From Axtell, he traveled north to Manti. The time was after 2 a.m. in the middle of the winter. Suddenly, he had a hankering to see if he could drive up the side of Temple Hill.

He ended up high-centering his vehicle very near the edge of a precipice. Fortunately, the car didn’t roll down the hill with him in it. But the vehicle was destroyed, and the young man ended up with charges.

In another case, a person who had used pot multiple times per day for several years quit. Almost immediately, he was plagued with paranoid thoughts. People were looking at him. They were talking about it.

I decided to do a quick search on WebMD, an authoritative health website. I found out that paranoia is a common withdrawal effect. The thing that stood out was a statement on the site that 75 percent of people who try to quit smoking marijuana go back on it in order to stop the effects of withdrawal. It can take months after cessation for those effects to go away.

Recently, the Utah Medical Association (UMA) published an article in the association magazine about medical marijuana. Dr. Robert Armstrong at the Manti Clinic gave me a copy.

The main point was that whole-plant marijuana is not medicine because it has never been studied or approved for any medicinal use.

The article cites two drugs containing tetrahydrocannabinol (THC), the compound in marijuana that produces the high, that were approved by the FDA in the mid-1990s and can be prescribed for nausea and pain.

Another drug using cannabinol, another substance from the marijuana plant, is being studied, but while research is going on, it can be prescribed for “compassionate” use. One of the study sites is the University of Utah.

In 2014, the Utah Legislature approved very limited use of cannabis oil for children suffering from a specific type of epileptic seizure. Much as I sympathize with the parents, I agree with the UMA that legislators have no business approving drugs.

Meanwhile, according to the Utah Medical Association article, eight other studies attempting to prove the value of marijuana derivatives have been terminated without a drug being approved.

As Dr. Mark Bair, the author of the article, a physician, pharmacist and former UMA president, said in a press conference last week, “As much as has been claimed (about the medicinal benefits of marijuana), not much has been proven, and much of it has been debunked.”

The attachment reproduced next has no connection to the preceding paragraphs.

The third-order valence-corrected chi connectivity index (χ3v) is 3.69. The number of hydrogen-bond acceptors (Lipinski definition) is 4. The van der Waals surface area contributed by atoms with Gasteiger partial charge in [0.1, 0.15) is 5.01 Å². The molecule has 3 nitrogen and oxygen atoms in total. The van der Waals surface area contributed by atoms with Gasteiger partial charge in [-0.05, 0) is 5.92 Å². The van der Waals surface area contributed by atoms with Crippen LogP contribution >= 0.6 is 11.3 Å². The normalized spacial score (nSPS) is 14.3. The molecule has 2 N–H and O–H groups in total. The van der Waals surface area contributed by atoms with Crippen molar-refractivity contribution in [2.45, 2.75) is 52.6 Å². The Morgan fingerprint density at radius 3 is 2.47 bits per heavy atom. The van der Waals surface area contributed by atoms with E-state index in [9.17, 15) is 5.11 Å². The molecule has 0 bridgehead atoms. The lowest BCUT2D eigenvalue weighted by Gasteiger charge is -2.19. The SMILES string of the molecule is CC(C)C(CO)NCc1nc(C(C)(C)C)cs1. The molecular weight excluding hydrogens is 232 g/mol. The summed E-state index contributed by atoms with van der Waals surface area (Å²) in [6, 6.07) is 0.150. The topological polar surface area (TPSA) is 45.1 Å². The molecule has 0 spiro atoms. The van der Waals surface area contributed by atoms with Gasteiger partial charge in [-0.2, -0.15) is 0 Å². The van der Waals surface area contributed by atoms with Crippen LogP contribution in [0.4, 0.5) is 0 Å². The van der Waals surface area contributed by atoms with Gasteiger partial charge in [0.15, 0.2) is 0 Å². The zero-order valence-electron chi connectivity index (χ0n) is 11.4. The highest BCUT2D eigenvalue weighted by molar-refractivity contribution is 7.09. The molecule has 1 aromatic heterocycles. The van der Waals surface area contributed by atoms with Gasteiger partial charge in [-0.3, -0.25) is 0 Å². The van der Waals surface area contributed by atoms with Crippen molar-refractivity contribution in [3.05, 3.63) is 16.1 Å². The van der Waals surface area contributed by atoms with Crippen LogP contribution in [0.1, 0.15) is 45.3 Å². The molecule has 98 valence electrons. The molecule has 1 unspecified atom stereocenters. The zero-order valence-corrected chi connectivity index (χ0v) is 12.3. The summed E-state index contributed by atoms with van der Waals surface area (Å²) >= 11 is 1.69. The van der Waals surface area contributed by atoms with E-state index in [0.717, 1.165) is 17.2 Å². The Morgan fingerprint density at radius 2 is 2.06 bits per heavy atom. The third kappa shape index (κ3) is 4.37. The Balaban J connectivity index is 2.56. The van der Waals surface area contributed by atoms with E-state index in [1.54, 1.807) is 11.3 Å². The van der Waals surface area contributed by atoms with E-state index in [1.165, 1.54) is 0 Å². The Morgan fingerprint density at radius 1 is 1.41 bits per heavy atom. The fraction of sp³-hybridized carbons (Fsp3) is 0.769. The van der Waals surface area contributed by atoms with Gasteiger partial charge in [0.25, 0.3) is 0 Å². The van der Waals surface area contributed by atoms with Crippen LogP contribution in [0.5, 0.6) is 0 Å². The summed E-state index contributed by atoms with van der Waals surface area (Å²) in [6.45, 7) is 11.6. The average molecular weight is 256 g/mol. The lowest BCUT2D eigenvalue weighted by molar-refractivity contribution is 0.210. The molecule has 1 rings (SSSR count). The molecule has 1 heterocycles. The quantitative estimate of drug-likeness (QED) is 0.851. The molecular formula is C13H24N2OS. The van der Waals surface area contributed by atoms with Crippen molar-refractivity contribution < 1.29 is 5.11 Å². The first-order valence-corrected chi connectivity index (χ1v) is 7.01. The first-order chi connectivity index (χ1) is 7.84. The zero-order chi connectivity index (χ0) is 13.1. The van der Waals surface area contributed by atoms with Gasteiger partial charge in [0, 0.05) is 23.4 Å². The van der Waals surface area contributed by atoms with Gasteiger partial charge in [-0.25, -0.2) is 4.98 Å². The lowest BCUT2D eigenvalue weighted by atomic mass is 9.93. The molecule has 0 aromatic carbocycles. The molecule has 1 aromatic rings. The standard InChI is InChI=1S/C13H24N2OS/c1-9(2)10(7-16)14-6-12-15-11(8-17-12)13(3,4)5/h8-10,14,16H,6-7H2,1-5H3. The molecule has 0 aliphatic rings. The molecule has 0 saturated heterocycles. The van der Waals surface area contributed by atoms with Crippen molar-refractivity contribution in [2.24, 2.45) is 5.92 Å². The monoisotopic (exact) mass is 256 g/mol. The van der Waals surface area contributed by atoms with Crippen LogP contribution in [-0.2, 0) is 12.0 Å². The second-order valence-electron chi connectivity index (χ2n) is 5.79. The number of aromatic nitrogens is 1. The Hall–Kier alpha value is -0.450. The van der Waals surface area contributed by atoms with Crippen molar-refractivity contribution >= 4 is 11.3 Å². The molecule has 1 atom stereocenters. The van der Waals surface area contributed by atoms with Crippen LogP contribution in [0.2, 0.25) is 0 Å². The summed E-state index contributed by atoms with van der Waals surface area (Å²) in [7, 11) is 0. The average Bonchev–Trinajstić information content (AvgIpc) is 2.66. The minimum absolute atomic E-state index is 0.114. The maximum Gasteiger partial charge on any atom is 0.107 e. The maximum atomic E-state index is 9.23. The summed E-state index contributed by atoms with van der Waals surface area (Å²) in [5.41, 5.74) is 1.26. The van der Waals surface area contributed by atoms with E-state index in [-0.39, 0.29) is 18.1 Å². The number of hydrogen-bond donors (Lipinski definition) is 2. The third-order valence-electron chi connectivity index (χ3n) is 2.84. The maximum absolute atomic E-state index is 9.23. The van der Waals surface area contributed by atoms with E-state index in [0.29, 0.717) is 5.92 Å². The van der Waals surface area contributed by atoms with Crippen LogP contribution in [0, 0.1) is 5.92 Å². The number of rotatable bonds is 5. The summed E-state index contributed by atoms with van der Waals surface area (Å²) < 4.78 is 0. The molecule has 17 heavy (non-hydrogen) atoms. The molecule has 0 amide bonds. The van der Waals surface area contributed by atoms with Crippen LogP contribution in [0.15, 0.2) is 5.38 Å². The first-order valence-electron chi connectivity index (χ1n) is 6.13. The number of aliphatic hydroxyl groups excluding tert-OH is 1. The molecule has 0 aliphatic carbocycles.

The final paragraph in a statement released at the press conference made it clear where most Utah doctors stand on marijuana. It called on physicians to let their patients know they will not be prescribing pot because “it just isn’t good medicine.”

I’m not a doctor, but based on what I have observed and learned, I heartily agree.

 

 

 

 

Urges Manti citizens to attend meeting about road closure

 

 

Dear Editor,

 

An old local debate has recently resurfaced. The Manti City Council has once again offered to sell the portion of 100 East between its intersection with Highway 89 and 400 North to the Church of Jesus Christ of Latter Day Saints. The city council held a public hearing discussing this topic in October. A hearing that I attended.

It is important for the readers of the Sanpete Messenger to understand the issue. The road in question is bordered only by land owned by the LDS Church. As such, the only function of the road is to shuttle people to and from three bordering properties owned by the church (the Manti Temple, the Family History Center and the Distribution Center). This road essentially acts as a driveway to private property. Yet Manti City continues to pay for the maintenance of this road. Taxpayer dollars are spent to maintain this road.

Manti City has pledged that if this road is sold, the revenue generated from the sale will go towards construction of a new sports complex north of the Manti Cemetery. This much-needed sports complex will bring revenue to the city, unlike the road, which continuously depletes city resources and taxpayer dollars.

Those who oppose the sale of the road feel the sale will restrict religious freedom. Eight days every year religious activists from around the world come to proselyte in conjunction with performances of the Mormon Miracle Pageant. They often engage in religious conversation on the road in question. If the road is sold, they have good reason to assume that their religious activities will be pushed off this street. Yet it is clear that there are more than enough streets in Manti to proselyte on. Many choose to preach on other roads already. We should not be paying to maintain a road that is only used by people who come from outside of Manti and only use the road eight days in a year.

Still, as much as I hope to convince you to support the sale of the road, there is something more important. On Jan. 26 at 5:30 p.m. at the Manti City Building there will be yet another public hearing. Hopefully, this hearing can close the issue once and for all. I urge those within reach of my words, and with any opinion on the issue, to attend this meeting. There you can express your opinions.